The regular use of marijuana or cannabis seems to increase a man’s risk for prostate cancer. This is according to study by researchers at the Fred Hutchinson Cancer Research Center, Seattle, Washington and whose results were recently published in the journal Cancer.
The study looked at 369 men who had testicular cancer and 979 cancer-free men and interviewed them on marijuana use. Data analysis showed that marijuana use is a strong risk factor in the development of testicular cancer. This is the very first study to find the association between cannabinoid use and this type of cancer.
Previous studies have identified the following risk factors:
- Genetics/family history
- Injuries to the testicles
- A childhood condition of undescended testicles
In recent years, the incidence of testicular cancer has been increasing especiallyin the US and Europe and no one knows the reason why.
According to Cancer Research UK, testicular cancer accounts for 1 to 2% of all cancers in males and occurs between the ages of 20 and 39. In the UK, 2000 cases are being reported each year. In the US, more than 8000 news cases have been reported in 2008, as well as 380 cases of death, according to the US National Cancer Institute (NIC).
There are two main types of testicular cancer (Source: NIC), namely:
Seminomas are cancer cellss that grow slowly and are sensitive to radiation therapy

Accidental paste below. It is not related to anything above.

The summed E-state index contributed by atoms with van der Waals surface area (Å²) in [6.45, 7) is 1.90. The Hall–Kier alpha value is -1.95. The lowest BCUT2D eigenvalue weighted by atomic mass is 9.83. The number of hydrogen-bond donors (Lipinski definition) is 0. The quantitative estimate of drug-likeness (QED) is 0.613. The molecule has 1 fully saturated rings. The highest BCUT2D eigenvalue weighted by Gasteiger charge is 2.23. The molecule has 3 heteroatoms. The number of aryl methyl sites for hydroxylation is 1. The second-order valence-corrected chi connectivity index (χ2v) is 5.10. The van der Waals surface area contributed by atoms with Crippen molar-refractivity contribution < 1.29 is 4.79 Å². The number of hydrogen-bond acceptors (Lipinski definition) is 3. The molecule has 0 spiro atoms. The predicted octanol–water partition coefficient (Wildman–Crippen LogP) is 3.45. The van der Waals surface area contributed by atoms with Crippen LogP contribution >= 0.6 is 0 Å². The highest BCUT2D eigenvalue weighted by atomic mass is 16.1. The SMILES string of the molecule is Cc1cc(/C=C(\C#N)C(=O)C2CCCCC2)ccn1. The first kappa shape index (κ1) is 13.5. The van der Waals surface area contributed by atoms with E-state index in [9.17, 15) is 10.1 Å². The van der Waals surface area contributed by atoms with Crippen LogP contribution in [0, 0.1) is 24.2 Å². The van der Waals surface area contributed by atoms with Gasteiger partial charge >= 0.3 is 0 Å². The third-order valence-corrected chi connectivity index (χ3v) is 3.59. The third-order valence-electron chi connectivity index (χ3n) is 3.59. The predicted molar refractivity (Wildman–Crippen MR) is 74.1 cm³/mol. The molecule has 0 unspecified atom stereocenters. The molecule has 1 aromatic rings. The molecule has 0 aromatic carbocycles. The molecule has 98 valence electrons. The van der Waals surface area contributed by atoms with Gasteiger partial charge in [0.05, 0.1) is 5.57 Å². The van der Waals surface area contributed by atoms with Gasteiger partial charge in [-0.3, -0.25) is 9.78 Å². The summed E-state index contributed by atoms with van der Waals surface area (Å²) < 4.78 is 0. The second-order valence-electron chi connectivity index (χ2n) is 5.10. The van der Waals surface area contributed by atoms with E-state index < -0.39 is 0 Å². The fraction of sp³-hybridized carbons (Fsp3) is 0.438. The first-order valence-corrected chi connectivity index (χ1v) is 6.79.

Nonseminomas are different cell types that grow more quickly than seminomas and are more aggressive.
The current study showed that marijuana use is more associated with nonseminoma which is the more aggressive form of testicular cancer. Furthermore, the risk seems to be higher when cannabis used started at a very young age, e.g. younger than 18 years old.
This is rather disturbing because this is the stage when young men are wont to experiment when substances, including cannabis.
Marijuana is formally known as cannabis and comes from the leaves and flowers of the plant Cannabis sativa. Consumption of cannabis is usually through smoking. It is considered an illegal drug in many countries. The US FDA classifies cannabis under Schedule I substances because it has a very high potential for abuse and addiction.
The consumption of marijuana became popular in the 60s and 70s and this timeframe coincided with the increase in the incidence of testicular cancer. Larger studies are needed to confirm the link between cannabis use and testicular cancer.
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